Sunday, September 15
September 16

Betong Cataract Camp offers hopes of sight


MOST of us take the gift of eyesight for granted and have no idea what it’s like for those who cannot see.

There are actually many people who see the world through blurred images and the degree of vision obscurity varies from person to person.

The sad fact is some people with poor eyesight are suffering needlessly, especially when they can get some form of help. For them, the greatest obstacles are the physical distance from available medical attention and, more crucially, the inability to pay for treatment.

This is particularly true of people living in remote and isolated areas accessible only by boats plying upriver from the river mouth and through small tributaries to reach their far-flung destinations.

A case in point is Betong Division and its surrounding areas.

Betong Division is divided into three broad topographical regions – coastal or riverine, midland, and inland or hilly interior.

The coastal or riverine region is made up mainly of peat swamp with very limited arable land for agriculture or any form farming.

There has been a prevalence of blindness among people, aged 40 and above, who suffer from bad vision, caused mainly by cataracts or pterygium. If one has more than one of these eye growths, the plural form of the word is pterygia.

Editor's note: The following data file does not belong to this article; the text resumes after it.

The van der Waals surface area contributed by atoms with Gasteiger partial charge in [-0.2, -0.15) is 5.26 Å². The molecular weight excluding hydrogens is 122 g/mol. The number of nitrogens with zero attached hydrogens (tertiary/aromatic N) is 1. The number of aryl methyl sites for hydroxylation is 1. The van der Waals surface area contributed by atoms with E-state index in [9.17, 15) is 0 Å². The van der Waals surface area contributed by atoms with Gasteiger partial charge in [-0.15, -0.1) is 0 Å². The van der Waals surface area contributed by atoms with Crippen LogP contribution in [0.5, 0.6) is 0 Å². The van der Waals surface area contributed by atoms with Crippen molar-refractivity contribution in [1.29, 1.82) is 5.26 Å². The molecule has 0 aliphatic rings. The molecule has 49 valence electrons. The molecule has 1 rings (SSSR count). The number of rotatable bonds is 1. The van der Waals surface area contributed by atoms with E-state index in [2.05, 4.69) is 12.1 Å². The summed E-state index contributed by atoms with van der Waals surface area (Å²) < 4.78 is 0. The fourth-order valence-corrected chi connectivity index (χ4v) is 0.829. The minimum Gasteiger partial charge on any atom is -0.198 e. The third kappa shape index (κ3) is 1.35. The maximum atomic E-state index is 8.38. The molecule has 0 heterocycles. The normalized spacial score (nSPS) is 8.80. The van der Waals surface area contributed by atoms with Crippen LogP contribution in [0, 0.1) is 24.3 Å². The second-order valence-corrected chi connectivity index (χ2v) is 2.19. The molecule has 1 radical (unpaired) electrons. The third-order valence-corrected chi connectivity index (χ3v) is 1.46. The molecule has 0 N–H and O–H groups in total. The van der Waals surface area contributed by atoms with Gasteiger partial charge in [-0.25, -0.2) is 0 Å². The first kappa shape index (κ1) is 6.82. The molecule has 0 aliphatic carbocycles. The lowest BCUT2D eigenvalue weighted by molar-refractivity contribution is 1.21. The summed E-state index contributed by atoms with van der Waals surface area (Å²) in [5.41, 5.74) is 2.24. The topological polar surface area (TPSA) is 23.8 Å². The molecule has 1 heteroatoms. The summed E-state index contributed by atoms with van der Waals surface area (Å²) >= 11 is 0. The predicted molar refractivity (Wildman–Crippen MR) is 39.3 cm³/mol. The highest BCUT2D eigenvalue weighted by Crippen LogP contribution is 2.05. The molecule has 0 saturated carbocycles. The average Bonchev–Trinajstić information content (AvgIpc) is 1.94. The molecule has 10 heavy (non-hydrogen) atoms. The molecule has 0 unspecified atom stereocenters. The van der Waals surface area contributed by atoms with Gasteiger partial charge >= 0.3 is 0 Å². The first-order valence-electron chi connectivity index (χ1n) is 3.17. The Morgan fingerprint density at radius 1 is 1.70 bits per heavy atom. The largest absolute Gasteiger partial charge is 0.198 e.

A number of them are suspected to have glaucoma or simply refractive errors. In many such cases, all that’s needed are prescription lenses to significantly restore vision.

A patient undergoes a post-op check.

Primary concern

According to Andrew Chioh from Lions Club of Kuching Metro (LCKM), the primary concern has been the extent of ophthalmological coverage required for efficient implementation and evaluation of ocular health programmes.

To address the problem, Ministry of Health Cataract Clinic (4K M) was formed. It is an outreach eye healthcare programme for cataract service, provided by Ophthalmology and Optometry Services under the Health Ministry.

4K M and LCKM have been collaborating with Deputy Chief Minister Datuk Amar Douglas Uggah Embas on the project for 11 times since the programme’s inception on Sept 12, 2013.

Chioh said the first trial run was held at Betong Hospital on Aug 23-25, 2013, where 31 patients were given premium brand and quality Intraocular Lenses (IOLs) sponsored by Uggah.

The fifth year of the project – the 11th Betong Cataract Camp – was held from Feb 22-24 this year. This collaboration recognises that multiple efforts and approaches were needed to address eye health problems in Betong Division.

One week before their scheduled cataract operations, patients, attending preliminary eye screenings, were evaluated for vision (refractive error) and eye problems.

Those requiring surgery primarily for cataracts and pterygium were advised to go through with it.

Chioh said 158 people were screened for eye diseases at Betong Hospital in just three and a half days – from Feb 12-15. Thirty-nine patients were recommended for cataract surgery.

Scheduled surgery patients had to go through a painless ultrasound test (A-scan biometry), performed by doctors or optometrist to measure the size and shape of the eye.

This helps to determine eye length for calculating intraocular lens power and the total refractive power of the emmetropic eye to get the right type of IOL for implantation.